Hario x Project Waterfall
We are proud supporters of Project Waterfall; a programme to bring clean water, sanitation and education to coffee growing communities. As well as joining in with annual UK Coffee Week initiatives, we also have this incredible product in our shop, which channels funds straight to Project Waterfall with every purchase. The bespoke coffee filter papers created by Hario in conjunction with the charity support work in coffee growing communities all over the world.
Since 2011 Project Waterfall has raised over £1 million and changed more than 50,000 lives in Nicaragua, Tanzania, Rwanda, Vietnam, Uganda, Kenya and Ethiopia. Recently we received an update that’s too exciting not to share with you all.
The Jabi Tehnan Project
Jabi Tehnan is a coffee growing district in North-west Ethiopia where a staggering 75% of people don’t have access to clean drinking water, and 95% of the rural population don’t have access to decent sanitation.
In 2018 Project Waterfall started working in the region on a mission to improve life for over 10,000 people by 2022; bringing them clean water, sanitation and hygiene education.
Despite the challenges of Covid, in the last year the team have stepped up their efforts. In fact, because the challenges of Covid; it’s even more important to make sure communities have access to adequate handwashing facilities and are as prepared for the virus as possible.
In the last year the project has delivered an impressive litany of successes, including:
- 1 community has a permanent, continuous source of clean water while a further 7 public, and one school water points have been completed in the region.
- Pipework, storage tanks and construction of a springbox have all been completed. A springbox collects water that flows underground & protects it from contamination.
- Testing has been completed on all local water supply systems to ensure water safety.
- Local communities have been involved at every step of the way.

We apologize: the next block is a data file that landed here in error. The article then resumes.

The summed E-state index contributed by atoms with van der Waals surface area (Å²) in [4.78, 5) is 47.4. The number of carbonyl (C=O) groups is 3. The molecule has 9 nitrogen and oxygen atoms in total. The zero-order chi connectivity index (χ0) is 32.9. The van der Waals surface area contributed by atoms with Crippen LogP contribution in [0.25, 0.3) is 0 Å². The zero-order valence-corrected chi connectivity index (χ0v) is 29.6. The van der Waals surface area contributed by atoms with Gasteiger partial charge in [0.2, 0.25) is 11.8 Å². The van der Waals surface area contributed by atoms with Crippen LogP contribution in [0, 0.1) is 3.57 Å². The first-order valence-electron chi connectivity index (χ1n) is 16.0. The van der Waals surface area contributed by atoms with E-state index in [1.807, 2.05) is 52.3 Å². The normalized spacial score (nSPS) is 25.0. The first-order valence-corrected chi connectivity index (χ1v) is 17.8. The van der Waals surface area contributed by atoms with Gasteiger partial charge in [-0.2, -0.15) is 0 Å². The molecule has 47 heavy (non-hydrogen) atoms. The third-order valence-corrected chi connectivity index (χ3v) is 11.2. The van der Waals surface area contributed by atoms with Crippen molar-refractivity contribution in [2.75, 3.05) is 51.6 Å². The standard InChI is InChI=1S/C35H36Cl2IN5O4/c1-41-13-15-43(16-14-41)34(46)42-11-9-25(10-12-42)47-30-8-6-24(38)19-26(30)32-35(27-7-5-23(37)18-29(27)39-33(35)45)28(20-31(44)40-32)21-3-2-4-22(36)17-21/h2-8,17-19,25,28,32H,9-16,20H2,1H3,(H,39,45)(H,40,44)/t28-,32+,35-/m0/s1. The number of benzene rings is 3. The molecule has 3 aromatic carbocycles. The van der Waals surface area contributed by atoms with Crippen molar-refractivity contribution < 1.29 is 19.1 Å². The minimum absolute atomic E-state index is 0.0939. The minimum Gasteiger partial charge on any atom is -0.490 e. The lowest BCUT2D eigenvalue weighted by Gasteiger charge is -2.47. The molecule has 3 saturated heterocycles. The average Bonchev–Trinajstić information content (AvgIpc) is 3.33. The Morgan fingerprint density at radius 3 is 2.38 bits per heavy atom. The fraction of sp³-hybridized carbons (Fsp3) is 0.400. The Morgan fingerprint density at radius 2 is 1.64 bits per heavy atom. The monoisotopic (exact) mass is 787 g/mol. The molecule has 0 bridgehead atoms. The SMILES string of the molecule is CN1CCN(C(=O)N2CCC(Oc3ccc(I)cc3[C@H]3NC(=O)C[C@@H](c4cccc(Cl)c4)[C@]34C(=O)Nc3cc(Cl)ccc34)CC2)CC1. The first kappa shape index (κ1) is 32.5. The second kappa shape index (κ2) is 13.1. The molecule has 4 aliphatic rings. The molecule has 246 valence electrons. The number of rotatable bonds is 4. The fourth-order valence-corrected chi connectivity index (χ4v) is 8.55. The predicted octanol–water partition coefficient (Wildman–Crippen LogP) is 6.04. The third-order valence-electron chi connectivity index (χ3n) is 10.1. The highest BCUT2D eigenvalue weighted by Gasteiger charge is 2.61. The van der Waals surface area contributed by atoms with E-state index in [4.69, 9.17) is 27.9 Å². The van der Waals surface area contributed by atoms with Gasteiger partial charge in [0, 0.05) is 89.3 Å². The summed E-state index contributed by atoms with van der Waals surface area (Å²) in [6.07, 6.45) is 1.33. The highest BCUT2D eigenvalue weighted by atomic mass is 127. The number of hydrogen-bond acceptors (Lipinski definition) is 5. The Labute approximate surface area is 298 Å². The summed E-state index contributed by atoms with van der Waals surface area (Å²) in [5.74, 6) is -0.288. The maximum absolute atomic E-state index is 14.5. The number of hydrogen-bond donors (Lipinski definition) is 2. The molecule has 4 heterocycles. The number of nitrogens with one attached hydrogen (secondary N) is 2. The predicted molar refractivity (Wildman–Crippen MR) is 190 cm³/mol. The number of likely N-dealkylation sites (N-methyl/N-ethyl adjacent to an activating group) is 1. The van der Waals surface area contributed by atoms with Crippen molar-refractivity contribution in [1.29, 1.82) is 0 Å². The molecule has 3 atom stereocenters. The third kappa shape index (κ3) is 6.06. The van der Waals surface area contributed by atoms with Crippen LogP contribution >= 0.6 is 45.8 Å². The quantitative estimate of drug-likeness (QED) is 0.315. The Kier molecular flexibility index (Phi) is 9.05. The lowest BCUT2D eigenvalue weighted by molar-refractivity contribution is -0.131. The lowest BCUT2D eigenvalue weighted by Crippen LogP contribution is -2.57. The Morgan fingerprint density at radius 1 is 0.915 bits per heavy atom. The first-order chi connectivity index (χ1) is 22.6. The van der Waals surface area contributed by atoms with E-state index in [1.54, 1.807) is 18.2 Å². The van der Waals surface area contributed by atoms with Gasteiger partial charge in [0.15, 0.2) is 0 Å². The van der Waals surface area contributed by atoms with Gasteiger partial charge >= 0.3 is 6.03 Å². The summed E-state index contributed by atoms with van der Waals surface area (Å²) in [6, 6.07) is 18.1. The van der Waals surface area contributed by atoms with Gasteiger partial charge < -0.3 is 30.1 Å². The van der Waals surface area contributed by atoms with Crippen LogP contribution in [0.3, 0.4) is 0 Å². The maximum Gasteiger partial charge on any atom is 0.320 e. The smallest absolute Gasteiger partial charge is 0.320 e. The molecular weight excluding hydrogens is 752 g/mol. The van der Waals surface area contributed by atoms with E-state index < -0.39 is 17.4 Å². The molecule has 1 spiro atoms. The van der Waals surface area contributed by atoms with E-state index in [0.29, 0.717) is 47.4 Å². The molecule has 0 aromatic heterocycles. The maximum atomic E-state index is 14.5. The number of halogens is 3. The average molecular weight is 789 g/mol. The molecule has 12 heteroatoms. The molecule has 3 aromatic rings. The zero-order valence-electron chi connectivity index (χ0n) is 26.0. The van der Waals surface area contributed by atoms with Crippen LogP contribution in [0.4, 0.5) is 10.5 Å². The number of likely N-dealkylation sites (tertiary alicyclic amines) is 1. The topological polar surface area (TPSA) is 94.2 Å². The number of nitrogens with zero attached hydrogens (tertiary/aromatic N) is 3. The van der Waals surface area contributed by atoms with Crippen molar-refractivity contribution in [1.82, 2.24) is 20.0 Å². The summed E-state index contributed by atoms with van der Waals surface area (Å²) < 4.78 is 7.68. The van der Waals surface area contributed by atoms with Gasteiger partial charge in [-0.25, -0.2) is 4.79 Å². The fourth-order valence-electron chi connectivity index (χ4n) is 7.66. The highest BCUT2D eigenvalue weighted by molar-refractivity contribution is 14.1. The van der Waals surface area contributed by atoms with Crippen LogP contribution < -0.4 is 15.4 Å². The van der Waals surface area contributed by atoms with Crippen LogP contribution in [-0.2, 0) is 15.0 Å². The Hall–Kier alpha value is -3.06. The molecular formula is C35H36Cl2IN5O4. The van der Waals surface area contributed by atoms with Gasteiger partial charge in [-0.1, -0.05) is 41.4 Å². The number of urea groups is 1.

- Two new toilet blocks were built at Weynima Primary School, included cubicles for students and teachers with disabilities.
- Sanitation training was given to local communities, including 63 key representatives receiving in-depth key training on hygiene behaviour problems & solutions.
- 100 households have built their own latrine, and 420 households built their own handwashing facilities following the promotion of sanitation, raising the number of newly build & renovated latrines to 1136 so far.
- 18 female students and teachers have been trained in menstrual hygiene management, 631 female students benefited from the distribution of sanitary pads & schools have raised money themselves to purchase more as well as bine for their safe disposal.
- Health education was delivered to 3420 community members at organised events.
These are just the highlights from the last year of hard work for Project waterfall and the people of Jabi Tehnan. While it may be difficult for us to imagine the daily and long-term problems associated with a lack of water & sanitation; the project’s interview with Gash, articulates it perfectly.
“I am just grateful to be alive. I have lived through several plagues in which people’s lives were as cheap as cabbage. We buried seven to eight people a day…if it gets in the household, it would not leave until it finished everyone. As time went by the river water became dirtier and dirtier and we started getting sick, now we collect our water from a nearby village.”
He goes on to describe the frustration of having to collect water from a guarded pump which can take 40 minutes to reach on foot. This is traditionally a job assigned to women and girls who, once they reach their destination must queue all day with over 500 other households for their turn to collect water from the pump, sometimes having to give up and come back the next day.
With just 40 litres of water for his whole family for the week Gash must manage his family’s usage expertly to make it last. To put that in context: the average person in the UK will get through around 150 litres of water EACH.
As well as the educational and economic impact to have one family member (usually a female child) dedicate a whole day to collecting water; Gash says he could transform his family’s fortunes with access to a good supply of water. “I have 1.25 hectares of land and only 0.125 of that is covered by coffee…and the rest is covered with seasonal crops such as green pepper and wheat that need only the winter rain. If I had enough water, I would cover it all with coffee because of its commercial value to me. A small cupful of coffee is worth as much as a kilo of wheat.”
Thanks to our customer’s continued support of Project Waterfall, through buying our collaborating product; over the next 4 years more than 10,000 people in Gash’s community with be reached with clean drinking water and vastly improved sanitation.
Let’s keep up the good work!
Shop Project Waterfall x Hario Filter Papers.
Or make a donation to Project Waterfall here.